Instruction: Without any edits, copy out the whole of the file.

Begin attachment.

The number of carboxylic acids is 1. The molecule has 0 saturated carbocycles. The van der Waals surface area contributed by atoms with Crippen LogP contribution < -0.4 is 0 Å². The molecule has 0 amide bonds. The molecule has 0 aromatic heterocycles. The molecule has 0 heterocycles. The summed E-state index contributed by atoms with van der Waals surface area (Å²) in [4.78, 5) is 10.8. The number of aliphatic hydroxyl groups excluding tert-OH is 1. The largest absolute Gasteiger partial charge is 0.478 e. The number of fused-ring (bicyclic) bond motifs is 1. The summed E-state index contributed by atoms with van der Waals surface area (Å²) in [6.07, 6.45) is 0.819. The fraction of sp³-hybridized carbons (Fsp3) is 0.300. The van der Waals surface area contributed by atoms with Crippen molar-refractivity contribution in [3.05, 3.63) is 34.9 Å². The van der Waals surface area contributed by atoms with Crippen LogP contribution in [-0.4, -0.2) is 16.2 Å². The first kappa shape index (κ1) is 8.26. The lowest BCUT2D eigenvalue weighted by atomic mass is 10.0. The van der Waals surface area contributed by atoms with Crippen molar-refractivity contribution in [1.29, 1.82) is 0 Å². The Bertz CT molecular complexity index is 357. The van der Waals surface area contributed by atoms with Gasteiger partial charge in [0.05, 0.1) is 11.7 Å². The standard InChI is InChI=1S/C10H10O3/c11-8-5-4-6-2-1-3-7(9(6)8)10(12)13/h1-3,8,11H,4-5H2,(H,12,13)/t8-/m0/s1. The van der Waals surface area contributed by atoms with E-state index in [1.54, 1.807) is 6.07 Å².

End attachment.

The number of carboxylic acids is 1. The molecule has 0 saturated carbocycles. The van der Waals surface area contributed by atoms with Crippen LogP contribution < -0.4 is 0 Å². The molecule has 0 amide bonds. The molecule has 0 aromatic heterocycles. The molecule has 0 heterocycles. The summed E-state index contributed by atoms with van der Waals surface area (Å²) in [4.78, 5) is 10.8. The number of aliphatic hydroxyl groups excluding tert-OH is 1. The largest absolute Gasteiger partial charge is 0.478 e. The number of fused-ring (bicyclic) bond motifs is 1. The summed E-state index contributed by atoms with van der Waals surface area (Å²) in [6.07, 6.45) is 0.819. The fraction of sp³-hybridized carbons (Fsp3) is 0.300. The van der Waals surface area contributed by atoms with Crippen molar-refractivity contribution in [3.05, 3.63) is 34.9 Å². The van der Waals surface area contributed by atoms with Crippen LogP contribution in [-0.4, -0.2) is 16.2 Å². The first kappa shape index (κ1) is 8.26. The lowest BCUT2D eigenvalue weighted by atomic mass is 10.0. The van der Waals surface area contributed by atoms with Crippen molar-refractivity contribution in [1.29, 1.82) is 0 Å². The Bertz CT molecular complexity index is 357. The van der Waals surface area contributed by atoms with Gasteiger partial charge in [0.05, 0.1) is 11.7 Å². The standard InChI is InChI=1S/C10H10O3/c11-8-5-4-6-2-1-3-7(9(6)8)10(12)13/h1-3,8,11H,4-5H2,(H,12,13)/t8-/m0/s1. The van der Waals surface area contributed by atoms with E-state index in [1.54, 1.807) is 6.07 Å².